How will the Fed react to these moves from the 11 states? Quite possibly in the same way they did back in 1982. The Gold Commission presented President Reagan (who had requested the commission be organised) with their final report, “Role of Gold in the Domestic and International Monetary Systems”.
Their recommendation was that ‘no change was necessary at the moment’ but they stated in their concluding remarks “The majority of us at this time favor essentially no change in the present role of gold. Yet, we are not prepared to rule out that an enlarged role for gold may emerge at some future date. If reasonable price stability and confidence in our currency are not restored in the years ahead, we believe that those who advocate an immediate return to gold will grow in numbers and political influence. If there is success in restoring price stability and confidence in our currency, tighter linkage of our monetary system to gold may well become supererogatory.
“The minority of us who regard gold as the only real money the world has ever known have placed our views on record: the only way price stability can be restored here (indeed, in the world) is by making the dollar (and other national currencies) convertible into gold. Linking money to gold domestically and internationally will solve the problem of inflation, high interest rates, and budget deficits.”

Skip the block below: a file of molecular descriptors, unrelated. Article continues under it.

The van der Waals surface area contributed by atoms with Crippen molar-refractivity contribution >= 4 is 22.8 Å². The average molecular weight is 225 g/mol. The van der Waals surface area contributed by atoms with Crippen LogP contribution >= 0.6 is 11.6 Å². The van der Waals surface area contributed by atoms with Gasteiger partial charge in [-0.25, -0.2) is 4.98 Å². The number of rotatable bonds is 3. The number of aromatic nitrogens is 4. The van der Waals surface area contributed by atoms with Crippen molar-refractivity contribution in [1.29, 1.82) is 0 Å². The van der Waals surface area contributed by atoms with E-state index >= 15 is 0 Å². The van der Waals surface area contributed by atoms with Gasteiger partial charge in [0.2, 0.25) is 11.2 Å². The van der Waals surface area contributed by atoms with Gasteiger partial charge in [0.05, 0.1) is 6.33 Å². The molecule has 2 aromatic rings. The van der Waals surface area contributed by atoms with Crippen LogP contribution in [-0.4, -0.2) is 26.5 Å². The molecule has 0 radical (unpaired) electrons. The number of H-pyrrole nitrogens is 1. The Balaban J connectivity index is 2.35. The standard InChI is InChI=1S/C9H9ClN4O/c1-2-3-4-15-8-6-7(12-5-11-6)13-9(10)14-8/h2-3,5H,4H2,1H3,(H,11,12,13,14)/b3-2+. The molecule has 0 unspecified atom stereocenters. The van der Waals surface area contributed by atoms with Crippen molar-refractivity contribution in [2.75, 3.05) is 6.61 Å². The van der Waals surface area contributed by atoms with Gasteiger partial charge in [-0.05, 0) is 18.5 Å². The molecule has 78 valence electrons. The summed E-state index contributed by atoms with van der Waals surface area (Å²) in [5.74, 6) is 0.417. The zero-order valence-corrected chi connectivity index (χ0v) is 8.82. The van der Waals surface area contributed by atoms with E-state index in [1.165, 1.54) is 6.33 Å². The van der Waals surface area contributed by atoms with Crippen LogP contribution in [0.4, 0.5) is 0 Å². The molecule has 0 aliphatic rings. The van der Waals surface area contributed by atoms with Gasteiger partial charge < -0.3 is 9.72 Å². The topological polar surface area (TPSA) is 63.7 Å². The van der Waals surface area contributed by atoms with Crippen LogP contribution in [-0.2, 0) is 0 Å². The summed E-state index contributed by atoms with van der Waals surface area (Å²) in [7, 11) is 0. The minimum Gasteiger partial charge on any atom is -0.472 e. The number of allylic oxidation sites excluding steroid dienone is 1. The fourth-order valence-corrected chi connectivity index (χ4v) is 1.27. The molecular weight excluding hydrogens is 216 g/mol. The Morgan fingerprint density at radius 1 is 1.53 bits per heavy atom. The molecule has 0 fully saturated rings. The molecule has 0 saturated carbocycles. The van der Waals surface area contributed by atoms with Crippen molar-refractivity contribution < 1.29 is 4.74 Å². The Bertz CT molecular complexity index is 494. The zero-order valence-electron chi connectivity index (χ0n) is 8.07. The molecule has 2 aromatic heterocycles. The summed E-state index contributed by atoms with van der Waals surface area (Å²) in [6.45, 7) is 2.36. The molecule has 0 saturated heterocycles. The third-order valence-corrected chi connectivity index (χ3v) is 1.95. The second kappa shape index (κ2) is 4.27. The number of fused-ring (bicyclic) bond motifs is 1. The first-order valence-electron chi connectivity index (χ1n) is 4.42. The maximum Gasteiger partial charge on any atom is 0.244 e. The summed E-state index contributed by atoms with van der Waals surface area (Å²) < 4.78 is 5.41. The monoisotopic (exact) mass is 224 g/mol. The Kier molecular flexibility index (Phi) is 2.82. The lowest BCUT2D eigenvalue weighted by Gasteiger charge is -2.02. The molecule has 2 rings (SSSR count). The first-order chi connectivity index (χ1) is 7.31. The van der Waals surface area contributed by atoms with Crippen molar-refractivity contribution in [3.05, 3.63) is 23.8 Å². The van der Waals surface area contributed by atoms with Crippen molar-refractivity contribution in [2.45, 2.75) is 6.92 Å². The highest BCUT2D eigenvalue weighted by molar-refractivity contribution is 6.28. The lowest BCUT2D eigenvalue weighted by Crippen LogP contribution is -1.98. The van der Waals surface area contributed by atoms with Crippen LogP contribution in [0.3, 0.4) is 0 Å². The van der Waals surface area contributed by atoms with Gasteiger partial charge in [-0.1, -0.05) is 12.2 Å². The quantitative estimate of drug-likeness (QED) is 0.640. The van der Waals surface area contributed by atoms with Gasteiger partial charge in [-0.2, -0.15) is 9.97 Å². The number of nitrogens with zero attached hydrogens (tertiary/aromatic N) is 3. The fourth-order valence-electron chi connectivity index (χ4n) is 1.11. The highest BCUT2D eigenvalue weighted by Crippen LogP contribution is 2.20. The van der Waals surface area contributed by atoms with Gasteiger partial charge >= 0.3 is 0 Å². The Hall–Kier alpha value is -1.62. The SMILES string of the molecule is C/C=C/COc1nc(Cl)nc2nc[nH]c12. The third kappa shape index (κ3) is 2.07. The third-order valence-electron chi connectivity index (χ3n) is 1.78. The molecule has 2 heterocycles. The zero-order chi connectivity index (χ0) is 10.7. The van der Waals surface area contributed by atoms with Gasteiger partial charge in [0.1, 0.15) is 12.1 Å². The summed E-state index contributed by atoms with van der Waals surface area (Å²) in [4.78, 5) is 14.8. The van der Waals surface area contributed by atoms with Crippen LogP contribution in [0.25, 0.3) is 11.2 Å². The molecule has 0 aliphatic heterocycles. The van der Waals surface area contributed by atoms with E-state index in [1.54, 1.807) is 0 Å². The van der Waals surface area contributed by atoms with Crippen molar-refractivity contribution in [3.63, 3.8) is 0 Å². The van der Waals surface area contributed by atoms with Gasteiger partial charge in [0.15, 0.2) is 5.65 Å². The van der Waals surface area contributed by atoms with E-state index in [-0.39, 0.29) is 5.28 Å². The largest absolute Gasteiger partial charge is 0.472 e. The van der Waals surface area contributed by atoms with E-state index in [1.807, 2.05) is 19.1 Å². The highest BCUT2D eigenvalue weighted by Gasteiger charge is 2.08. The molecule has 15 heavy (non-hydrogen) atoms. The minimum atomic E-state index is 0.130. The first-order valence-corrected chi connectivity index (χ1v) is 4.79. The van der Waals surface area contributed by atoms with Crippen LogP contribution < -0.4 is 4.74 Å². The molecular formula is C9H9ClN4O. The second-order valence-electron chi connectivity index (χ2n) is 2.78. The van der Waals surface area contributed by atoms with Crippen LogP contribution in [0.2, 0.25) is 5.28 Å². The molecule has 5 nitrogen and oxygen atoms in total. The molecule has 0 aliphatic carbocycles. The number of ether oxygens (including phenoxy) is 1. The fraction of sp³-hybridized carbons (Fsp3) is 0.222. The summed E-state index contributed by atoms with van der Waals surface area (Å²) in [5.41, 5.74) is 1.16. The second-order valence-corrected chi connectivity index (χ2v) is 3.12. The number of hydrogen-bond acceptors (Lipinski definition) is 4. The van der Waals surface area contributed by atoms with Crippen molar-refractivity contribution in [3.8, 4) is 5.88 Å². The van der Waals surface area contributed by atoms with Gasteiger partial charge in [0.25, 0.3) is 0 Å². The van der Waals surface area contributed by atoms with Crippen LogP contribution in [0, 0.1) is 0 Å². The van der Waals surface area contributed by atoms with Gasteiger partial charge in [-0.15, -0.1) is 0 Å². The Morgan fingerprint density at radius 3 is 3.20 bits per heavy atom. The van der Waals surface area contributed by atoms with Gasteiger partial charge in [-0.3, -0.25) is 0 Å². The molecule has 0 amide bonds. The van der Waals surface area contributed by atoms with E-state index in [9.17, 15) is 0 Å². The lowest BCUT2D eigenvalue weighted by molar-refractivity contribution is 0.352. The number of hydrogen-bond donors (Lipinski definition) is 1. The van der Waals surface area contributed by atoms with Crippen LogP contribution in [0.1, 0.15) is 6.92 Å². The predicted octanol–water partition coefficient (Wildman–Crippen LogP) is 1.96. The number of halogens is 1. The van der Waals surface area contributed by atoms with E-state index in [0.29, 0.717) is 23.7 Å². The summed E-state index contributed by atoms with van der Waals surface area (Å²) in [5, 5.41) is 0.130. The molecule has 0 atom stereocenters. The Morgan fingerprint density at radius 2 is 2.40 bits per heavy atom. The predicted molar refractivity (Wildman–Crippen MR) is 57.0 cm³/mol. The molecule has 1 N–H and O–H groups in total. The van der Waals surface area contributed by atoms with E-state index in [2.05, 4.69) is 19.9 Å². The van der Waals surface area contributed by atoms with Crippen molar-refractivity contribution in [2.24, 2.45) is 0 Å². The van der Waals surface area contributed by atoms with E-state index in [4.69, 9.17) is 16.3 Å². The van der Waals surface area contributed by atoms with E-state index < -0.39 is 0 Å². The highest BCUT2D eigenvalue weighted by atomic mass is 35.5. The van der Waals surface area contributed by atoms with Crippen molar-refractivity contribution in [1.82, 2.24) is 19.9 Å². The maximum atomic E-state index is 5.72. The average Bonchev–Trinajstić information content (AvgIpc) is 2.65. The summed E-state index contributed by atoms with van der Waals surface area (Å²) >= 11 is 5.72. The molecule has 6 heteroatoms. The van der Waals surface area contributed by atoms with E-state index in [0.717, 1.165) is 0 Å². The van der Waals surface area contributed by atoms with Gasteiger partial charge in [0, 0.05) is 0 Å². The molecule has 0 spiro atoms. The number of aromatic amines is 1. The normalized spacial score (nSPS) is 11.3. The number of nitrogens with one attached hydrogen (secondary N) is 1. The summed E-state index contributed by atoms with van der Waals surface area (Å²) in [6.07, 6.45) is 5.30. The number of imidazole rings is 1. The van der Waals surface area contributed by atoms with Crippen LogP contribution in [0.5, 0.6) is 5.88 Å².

They recommended no change unless “…reasonable price stability and confidence in our currency are not restored in the years ahead.” The rest, as they say, is history.
The Fed reacted to the reports’ release with almost defensive behaviour which suggested they felt threatened by the Commission’s existence. The spring following the report’s release, a clear relationship between gold price rising and Fed tightening, and gold price falling and Fed loosening; it appears as though the Fed followed a gold price rule for a while. People at the Fed had begun to adhere to the market price of gold, and manage the dollar accordingly.
The report and suggestion that the central bank may have their ‘discretionary’ power taken from them, was enough to set them on the right path, for around the next two decades.
Perhaps these moves may be enough to set them back on the right path. Although something tells me not just yet.
Utah – signed into law the Sound Money Act in 2011. In 2012 a law was passed which makes it easier to pay taxes and do business using gold and silver.
Arizona –Set to be the second state to recognize gold and silver as legal tender. Bill ‘SB 1439’ defines legal tender as a mode of paying debts and taxes. Any gold and silver coins issued by the US Mint will be seen as money, rather than property.
Missouri – passed the Sound Money Act in 2012. Like Utah, citizens are encouraged to deposit gold and silver coins into the state depository and then use a debit card in order to use the bullion as a medium of exchange. The debit cards debits from the value of the precious metal content as opposed to the face value of the coin. Directs the state to accept the gold and silver coins issued by the U.S. government for payment of debts. (Remains to be passed).